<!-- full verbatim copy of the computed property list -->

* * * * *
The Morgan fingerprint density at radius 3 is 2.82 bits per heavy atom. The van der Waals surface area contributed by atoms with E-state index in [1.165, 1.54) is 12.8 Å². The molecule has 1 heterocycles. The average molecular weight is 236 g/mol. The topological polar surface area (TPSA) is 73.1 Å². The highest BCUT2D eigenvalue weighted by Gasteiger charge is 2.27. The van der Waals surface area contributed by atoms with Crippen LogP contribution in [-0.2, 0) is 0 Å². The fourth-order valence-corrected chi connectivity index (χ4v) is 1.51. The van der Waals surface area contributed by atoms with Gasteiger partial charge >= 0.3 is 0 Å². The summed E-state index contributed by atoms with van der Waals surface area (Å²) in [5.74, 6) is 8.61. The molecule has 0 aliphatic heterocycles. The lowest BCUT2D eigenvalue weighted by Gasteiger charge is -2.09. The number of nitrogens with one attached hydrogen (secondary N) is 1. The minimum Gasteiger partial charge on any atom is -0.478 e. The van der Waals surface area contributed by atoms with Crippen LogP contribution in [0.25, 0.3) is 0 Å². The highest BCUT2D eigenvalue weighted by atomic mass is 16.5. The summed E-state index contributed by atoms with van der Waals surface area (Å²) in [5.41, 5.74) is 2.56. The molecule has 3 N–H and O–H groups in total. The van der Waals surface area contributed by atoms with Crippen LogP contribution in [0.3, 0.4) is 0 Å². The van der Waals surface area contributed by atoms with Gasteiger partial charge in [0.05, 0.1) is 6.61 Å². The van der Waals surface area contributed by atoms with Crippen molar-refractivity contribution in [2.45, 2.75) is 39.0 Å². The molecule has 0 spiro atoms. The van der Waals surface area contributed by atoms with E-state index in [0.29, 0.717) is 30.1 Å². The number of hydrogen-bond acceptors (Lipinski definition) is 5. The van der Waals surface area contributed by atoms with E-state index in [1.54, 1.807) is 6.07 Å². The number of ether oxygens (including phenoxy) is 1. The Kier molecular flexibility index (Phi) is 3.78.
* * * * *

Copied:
The Morgan fingerprint density at radius 3 is 2.82 bits per heavy atom. The van der Waals surface area contributed by atoms with E-state index in [1.165, 1.54) is 12.8 Å². The molecule has 1 heterocycles. The average molecular weight is 236 g/mol. The topological polar surface area (TPSA) is 73.1 Å². The highest BCUT2D eigenvalue weighted by Gasteiger charge is 2.27. The van der Waals surface area contributed by atoms with Crippen LogP contribution in [-0.2, 0) is 0 Å². The fourth-order valence-corrected chi connectivity index (χ4v) is 1.51. The van der Waals surface area contributed by atoms with Gasteiger partial charge >= 0.3 is 0 Å². The summed E-state index contributed by atoms with van der Waals surface area (Å²) in [5.74, 6) is 8.61. The molecule has 0 aliphatic heterocycles. The lowest BCUT2D eigenvalue weighted by Gasteiger charge is -2.09. The number of nitrogens with one attached hydrogen (secondary N) is 1. The minimum Gasteiger partial charge on any atom is -0.478 e. The van der Waals surface area contributed by atoms with Crippen LogP contribution in [0.25, 0.3) is 0 Å². The highest BCUT2D eigenvalue weighted by atomic mass is 16.5. The summed E-state index contributed by atoms with van der Waals surface area (Å²) in [5.41, 5.74) is 2.56. The molecule has 3 N–H and O–H groups in total. The van der Waals surface area contributed by atoms with Crippen LogP contribution in [0.3, 0.4) is 0 Å². The van der Waals surface area contributed by atoms with Gasteiger partial charge in [0.05, 0.1) is 6.61 Å². The van der Waals surface area contributed by atoms with Crippen molar-refractivity contribution in [2.45, 2.75) is 39.0 Å². The molecule has 0 spiro atoms. The van der Waals surface area contributed by atoms with E-state index in [0.29, 0.717) is 30.1 Å². The number of hydrogen-bond acceptors (Lipinski definition) is 5. The van der Waals surface area contributed by atoms with E-state index in [1.54, 1.807) is 6.07 Å². The number of ether oxygens (including phenoxy) is 1. The Kier molecular flexibility index (Phi) is 3.78.